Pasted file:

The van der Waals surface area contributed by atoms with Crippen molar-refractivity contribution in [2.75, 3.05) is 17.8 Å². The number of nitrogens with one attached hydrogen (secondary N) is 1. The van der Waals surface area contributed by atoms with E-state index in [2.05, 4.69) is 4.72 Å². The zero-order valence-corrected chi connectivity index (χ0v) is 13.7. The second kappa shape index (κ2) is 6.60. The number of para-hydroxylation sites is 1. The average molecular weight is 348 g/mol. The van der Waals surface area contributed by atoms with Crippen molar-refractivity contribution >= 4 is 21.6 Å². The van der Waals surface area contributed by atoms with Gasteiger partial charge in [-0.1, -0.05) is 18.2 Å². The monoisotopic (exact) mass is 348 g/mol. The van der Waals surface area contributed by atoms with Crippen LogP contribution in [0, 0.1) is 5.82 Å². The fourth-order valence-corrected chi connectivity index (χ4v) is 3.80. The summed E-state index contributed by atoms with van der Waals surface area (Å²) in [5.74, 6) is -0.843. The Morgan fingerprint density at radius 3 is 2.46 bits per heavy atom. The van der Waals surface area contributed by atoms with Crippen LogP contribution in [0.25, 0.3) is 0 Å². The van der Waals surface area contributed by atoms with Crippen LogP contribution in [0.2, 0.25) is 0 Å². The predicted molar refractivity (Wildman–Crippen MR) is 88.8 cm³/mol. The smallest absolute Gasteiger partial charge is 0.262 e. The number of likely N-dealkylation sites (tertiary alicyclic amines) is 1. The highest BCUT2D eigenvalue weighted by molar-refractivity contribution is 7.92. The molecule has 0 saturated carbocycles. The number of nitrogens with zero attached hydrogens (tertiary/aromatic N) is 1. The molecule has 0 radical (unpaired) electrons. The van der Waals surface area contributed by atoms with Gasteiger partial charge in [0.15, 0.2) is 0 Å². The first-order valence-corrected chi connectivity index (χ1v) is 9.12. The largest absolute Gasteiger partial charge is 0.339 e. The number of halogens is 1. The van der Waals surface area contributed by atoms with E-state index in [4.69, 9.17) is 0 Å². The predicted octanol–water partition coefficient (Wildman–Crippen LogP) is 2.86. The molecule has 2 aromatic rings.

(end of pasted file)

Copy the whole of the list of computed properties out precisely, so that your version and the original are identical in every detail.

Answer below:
The van der Waals surface area contributed by atoms with Crippen molar-refractivity contribution in [2.75, 3.05) is 17.8 Å². The number of nitrogens with one attached hydrogen (secondary N) is 1. The van der Waals surface area contributed by atoms with E-state index in [2.05, 4.69) is 4.72 Å². The zero-order valence-corrected chi connectivity index (χ0v) is 13.7. The second kappa shape index (κ2) is 6.60. The number of para-hydroxylation sites is 1. The average molecular weight is 348 g/mol. The van der Waals surface area contributed by atoms with Crippen molar-refractivity contribution >= 4 is 21.6 Å². The van der Waals surface area contributed by atoms with Gasteiger partial charge in [-0.1, -0.05) is 18.2 Å². The monoisotopic (exact) mass is 348 g/mol. The van der Waals surface area contributed by atoms with Crippen LogP contribution in [0, 0.1) is 5.82 Å². The fourth-order valence-corrected chi connectivity index (χ4v) is 3.80. The summed E-state index contributed by atoms with van der Waals surface area (Å²) in [5.74, 6) is -0.843. The Morgan fingerprint density at radius 3 is 2.46 bits per heavy atom. The van der Waals surface area contributed by atoms with Crippen LogP contribution in [0.25, 0.3) is 0 Å². The van der Waals surface area contributed by atoms with Crippen LogP contribution in [0.2, 0.25) is 0 Å². The predicted molar refractivity (Wildman–Crippen MR) is 88.8 cm³/mol. The smallest absolute Gasteiger partial charge is 0.262 e. The number of likely N-dealkylation sites (tertiary alicyclic amines) is 1. The highest BCUT2D eigenvalue weighted by molar-refractivity contribution is 7.92. The molecule has 0 saturated carbocycles. The number of nitrogens with zero attached hydrogens (tertiary/aromatic N) is 1. The molecule has 0 radical (unpaired) electrons. The van der Waals surface area contributed by atoms with Gasteiger partial charge in [0.15, 0.2) is 0 Å². The first-order valence-corrected chi connectivity index (χ1v) is 9.12. The largest absolute Gasteiger partial charge is 0.339 e. The number of halogens is 1. The van der Waals surface area contributed by atoms with E-state index in [4.69, 9.17) is 0 Å². The predicted octanol–water partition coefficient (Wildman–Crippen LogP) is 2.86. The molecule has 2 aromatic rings.